Using Our Buy Lists

8/5/2013


While trying to be all things to all people is not the way to survive in the investment-newsletter business for 68 years, our buy lists serve a variety of investors.

For those of a love-it-or-leave-it persuasion, we recommend our Focus List, limited to our favorite 12 to 18 picks for year-ahead returns. Our Buy List, with 25 to 30 names, is also limited to top 12-month picks. But the Buy List is a fairly diversified portfolio, while the Focus List is more appropriate as part of a broader portfolio. Our Long-Term Buy List, with 30 to 40 stocks, is for those who prefer to take a longer view, limiting turnover by focusing on 24- to 48-month returns.

As shown below, all three lists have delivered strong returns relative to the broad market since 2000, the year we introduced our Quadrix stock-rating system. For all three lists, average holding periods have been considerably longer than 12 months. For stocks dropped from the Focus List since year-end 2003, the average period on the list was 16 months. That compares to 22 months for the Buy List and 36 months for the Long-Term Buy List.


OUR LISTS OUTPERFORM

----------- Price Change -----------
Focus
List
(%)
Buy
List
(%)
L-T
Buy
List
(%)
S&P
500
Index
(%)
2000
14.0
(1.4)
5.0
(10.1)
2001
(16.0)
(15.6)
0.3
(13.0)
2002
(28.9)
(25.8)
(18.2)
(23.4)
2003
20.2
29.2
24.6
26.4
2004
17.5
22.4
9.0
9.0
2005
8.1
13.2
4.1
3.0
2006
12.9
16.9
9.7
13.6
2007
22.8
19.2
10.8
3.5
2008
(48.8)
(46.3)
(36.5)
(38.5)
2009
40.0
37.6
30.6
23.5
2010
19.5
12.7
10.3
12.8
2011
(4.8)
(9.1)
(4.2)
0.0
2012
14.2
16.0
15.8
13.4
2013 *
20.7
24.3
23.9
18.2
Since 2000 *
62.0
68.1
86.1
14.7
Since 2003 *
138.0
172.4
116.2
91.6
 

* Through July 30.

Returns assume fully invested portfolios and exclude dividends and transaction costs.

 

We don't view an average holding period exceeding 12 months as inconsistent with the objectives of our Focus and Buy lists, as a stock can remain a year-ahead favorite far longer than a year. Still, with the benefit of hindsight, we have probably been too slow to drop names from the Focus List. With such a concentrated portfolio, a single laggard can seriously retard returns. Even a sideways-moving laggard can be a big drag in a bull market, as it will take a slot that could have gone to a winner. Look for us to be quicker to make Focus List rank changes — especially when Overall Quadrix scores drop below 80, like we are doing this week.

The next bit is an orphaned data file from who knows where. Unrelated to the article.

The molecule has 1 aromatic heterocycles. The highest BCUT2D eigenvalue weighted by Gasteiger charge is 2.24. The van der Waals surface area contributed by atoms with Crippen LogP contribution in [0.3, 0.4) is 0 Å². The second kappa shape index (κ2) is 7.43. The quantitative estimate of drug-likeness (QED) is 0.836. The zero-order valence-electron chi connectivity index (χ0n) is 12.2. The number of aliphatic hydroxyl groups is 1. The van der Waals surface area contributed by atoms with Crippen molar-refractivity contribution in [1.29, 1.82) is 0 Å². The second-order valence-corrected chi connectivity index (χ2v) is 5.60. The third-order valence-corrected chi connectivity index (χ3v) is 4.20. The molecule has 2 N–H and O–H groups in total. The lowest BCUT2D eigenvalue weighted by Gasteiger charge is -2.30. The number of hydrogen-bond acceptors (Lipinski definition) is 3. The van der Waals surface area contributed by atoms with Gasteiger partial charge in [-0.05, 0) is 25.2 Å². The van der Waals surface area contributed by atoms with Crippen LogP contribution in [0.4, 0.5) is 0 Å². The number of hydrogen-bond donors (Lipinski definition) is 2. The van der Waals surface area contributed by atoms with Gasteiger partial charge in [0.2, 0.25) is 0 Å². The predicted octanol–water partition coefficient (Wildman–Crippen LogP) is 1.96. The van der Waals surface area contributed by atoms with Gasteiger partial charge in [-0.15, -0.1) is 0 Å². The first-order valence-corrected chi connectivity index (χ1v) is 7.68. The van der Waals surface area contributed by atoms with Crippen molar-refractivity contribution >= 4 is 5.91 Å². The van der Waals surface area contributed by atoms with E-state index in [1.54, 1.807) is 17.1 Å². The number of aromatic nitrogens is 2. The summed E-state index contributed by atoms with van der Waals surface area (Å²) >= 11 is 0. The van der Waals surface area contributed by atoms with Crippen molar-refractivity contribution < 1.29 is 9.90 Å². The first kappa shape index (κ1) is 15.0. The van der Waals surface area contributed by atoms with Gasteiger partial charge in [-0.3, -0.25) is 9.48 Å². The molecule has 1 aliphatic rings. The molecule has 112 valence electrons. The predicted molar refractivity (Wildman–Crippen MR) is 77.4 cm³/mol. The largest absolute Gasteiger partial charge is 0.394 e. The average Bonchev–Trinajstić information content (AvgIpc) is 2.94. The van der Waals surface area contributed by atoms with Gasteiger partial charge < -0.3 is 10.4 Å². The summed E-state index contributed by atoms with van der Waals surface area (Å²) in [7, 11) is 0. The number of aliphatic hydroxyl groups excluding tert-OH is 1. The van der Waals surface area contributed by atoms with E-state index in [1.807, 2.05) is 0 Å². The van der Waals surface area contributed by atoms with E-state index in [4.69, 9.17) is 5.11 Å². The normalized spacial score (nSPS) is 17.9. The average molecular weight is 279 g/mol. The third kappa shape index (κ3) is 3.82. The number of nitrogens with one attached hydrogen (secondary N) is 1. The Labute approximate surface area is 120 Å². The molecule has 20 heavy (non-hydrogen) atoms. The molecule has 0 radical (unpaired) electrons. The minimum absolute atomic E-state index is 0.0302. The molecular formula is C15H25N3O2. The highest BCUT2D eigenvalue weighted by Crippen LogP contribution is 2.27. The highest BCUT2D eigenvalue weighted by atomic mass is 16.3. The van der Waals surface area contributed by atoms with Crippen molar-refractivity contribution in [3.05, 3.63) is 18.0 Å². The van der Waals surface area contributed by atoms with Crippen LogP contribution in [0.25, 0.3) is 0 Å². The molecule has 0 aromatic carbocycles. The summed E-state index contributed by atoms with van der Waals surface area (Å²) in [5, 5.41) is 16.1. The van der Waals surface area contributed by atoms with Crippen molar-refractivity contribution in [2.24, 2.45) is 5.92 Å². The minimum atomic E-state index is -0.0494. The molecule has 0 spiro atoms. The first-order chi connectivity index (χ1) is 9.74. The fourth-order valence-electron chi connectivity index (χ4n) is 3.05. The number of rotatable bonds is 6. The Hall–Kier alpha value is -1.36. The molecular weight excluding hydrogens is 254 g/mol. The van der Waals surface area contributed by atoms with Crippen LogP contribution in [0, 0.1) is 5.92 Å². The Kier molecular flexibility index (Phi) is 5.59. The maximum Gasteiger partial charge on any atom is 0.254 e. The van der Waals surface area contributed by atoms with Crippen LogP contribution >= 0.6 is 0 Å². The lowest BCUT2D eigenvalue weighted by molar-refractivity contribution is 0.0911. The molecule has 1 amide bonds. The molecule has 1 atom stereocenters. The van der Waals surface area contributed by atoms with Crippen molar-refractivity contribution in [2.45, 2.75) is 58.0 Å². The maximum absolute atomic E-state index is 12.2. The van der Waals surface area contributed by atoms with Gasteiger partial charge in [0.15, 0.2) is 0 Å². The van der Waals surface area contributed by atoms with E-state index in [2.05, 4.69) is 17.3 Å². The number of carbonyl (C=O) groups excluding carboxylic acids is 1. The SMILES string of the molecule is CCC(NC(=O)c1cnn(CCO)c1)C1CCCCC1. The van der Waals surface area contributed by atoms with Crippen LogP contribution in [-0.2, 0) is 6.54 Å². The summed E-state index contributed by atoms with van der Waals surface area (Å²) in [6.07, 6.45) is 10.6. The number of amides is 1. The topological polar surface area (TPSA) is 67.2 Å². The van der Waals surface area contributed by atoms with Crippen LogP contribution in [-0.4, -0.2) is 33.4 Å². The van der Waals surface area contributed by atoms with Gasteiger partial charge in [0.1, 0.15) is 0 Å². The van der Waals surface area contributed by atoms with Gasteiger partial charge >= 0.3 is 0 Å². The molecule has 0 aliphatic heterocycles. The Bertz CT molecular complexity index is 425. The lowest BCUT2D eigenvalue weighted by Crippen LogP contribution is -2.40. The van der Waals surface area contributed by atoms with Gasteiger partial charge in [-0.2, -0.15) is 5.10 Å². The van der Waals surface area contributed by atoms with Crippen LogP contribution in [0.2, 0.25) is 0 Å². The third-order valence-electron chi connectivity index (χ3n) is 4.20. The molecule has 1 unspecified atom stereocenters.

Our work with Quadrix suggests investors seeking 12-month returns should react quickly to deteriorating fundamentals. As shown in the back-test description on the right, a strategy of selling any stock that sees its Overall Quadrix score drop below 80 added meaningfully to returns. After factoring in trading commissions, even portfolios as small as $50,000 were better off using 80 as a sell threshold than 60.

Picking a list

If you want only our best ideas and are using our advice to manage a portion of your portfolio, mimic our Focus List. If you manage the bulk of your money with our picks, mimic the Buy List or Long-Term Buy List. Not surprisingly, the Buy and Long-Term Buy lists include many of the same stocks. But, especially compared to the Focus List, the Long-Term Buy List is more likely to stick with a quality blue chip if its valuation goes from cheap to middling. For example, on our July 24 hotline, American Express ($75; AXP) was dropped from the Buy List but retained as a Long-Term Buy. If you are mimicking the Buy List, you should have sold American Express on July 25.

Another example: On Nov. 8 Express Scripts ($65; ESRX) was dropped from the Focus List but retained as a Buy and a Long-Term Buy. The stock jumped nearly 11% from Nov. 8 to May 16, when it returned to the Focus List.